The Bad-Faith Defenders of Progressive Plagiarism

It’s been just over two weeks since I first called attention to signs of possible plagiarism in the works Kevin M. Kruse, a history professor and left-wing political commentator for MSNBC. Princeton University, where Kruse teaches, is reportedly conducting an investigation into the matter. Kruse’s Twitter feed, which normally contains a heavy stream of political content, went suspiciously silent after the story broke. Other academics reviewed the evidence, including side-by-side textual comparisons. While initial responses were muted, most who weighed in conceded that it looks bad for the Twitter-famous historian. As the Chronicle of Higher Education summarized, “what Kruse did in those instances is, by almost any definition, plagiarism. And it is certainly plagiarism under Princeton’s guidelines, which specifically say that sloppiness is not an acceptable excuse.”

At the same time, other historians on the progressive left rushed to Kruse’s defense. Rather than engage with the evidence of academic misconduct, their primary tack consists of redirecting their ire onto my motives for bringing that evidence to light. Brian Rosenwald, the co-editor of the Washington Post’s ‘Made By History’ blog, accused me of conducting a “poisoned search” for plagiarism and called on the profession to “ignore it — especially when the purported misdeed is decades old.” Joshua Zeitz, a historian and editor for Politico, tweeted “it’s bullshit and it’s a hit job.” Magness’s “motive counts” when assessing what to do about Kruse’s offenses, he continued.

Eladio Bobadilla, a history professor at the University of Kentucky, paired this line of deflection with an unfounded conspiracy theory that suggested the Koch Brothers were paying me to investigate Kruse. “[W]e should also understand that those leading the attacks are bad-faith actors with lots of (Koch and similar orgs’) money, lots of resources, lots of time, and lots of hate,” he tweeted. Kruse’s misconduct was wholly secondary in his mind to what he labeled an “ideological” attack, as if that somehow obviated the evidence of plagiarism. It warrants mention that Bobadilla wrote his dissertation under Nancy MacLean, and was her primary research assistant on Democracy in Chains. He is therefore no stranger to responding to substantive scholarly criticism by bombarding the critic with unfounded paranoias about ‘Dark Money’-fueled conspiracies…or gratuitous allegations of racism and bigotry thrown in for good measure.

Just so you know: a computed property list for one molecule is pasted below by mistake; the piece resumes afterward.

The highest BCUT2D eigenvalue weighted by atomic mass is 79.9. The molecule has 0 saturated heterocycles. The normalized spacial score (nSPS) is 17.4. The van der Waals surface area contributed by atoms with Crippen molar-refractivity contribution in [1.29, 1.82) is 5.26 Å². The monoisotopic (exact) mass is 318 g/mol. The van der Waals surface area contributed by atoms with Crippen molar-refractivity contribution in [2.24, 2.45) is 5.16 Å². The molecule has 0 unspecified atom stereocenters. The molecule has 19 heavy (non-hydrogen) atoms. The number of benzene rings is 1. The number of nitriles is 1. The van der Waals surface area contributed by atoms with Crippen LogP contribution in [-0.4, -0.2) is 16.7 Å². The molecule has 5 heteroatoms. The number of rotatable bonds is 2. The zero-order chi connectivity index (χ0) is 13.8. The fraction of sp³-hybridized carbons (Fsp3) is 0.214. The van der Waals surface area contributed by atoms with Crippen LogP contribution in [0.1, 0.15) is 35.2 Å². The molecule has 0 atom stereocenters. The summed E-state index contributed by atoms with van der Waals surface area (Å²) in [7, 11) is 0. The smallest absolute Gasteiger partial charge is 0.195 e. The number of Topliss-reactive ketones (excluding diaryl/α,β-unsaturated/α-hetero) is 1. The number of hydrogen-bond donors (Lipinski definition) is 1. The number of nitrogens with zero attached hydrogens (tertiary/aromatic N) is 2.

The most elaborate defense of Kruse came in a widely circulated Medium post by historian Lora Burnett, who declared me “a bad-faith actor whose primary aim is to discredit rather than to improve the practice of academic history.” I’ve tangled with Burnett before, most notably in 2017 when she flooded the internet with bizarre conspiracy theories portraying me as a hired gun who created an “astroturfed conflict” around Nancy MacLean’s widely-discredited book Democracy in Chains. In her most recent post, Burnett rails against me for the sin of embarrassing Kruse, a celebrated progressive academic, “at a time when the historical profession itself is under attack.”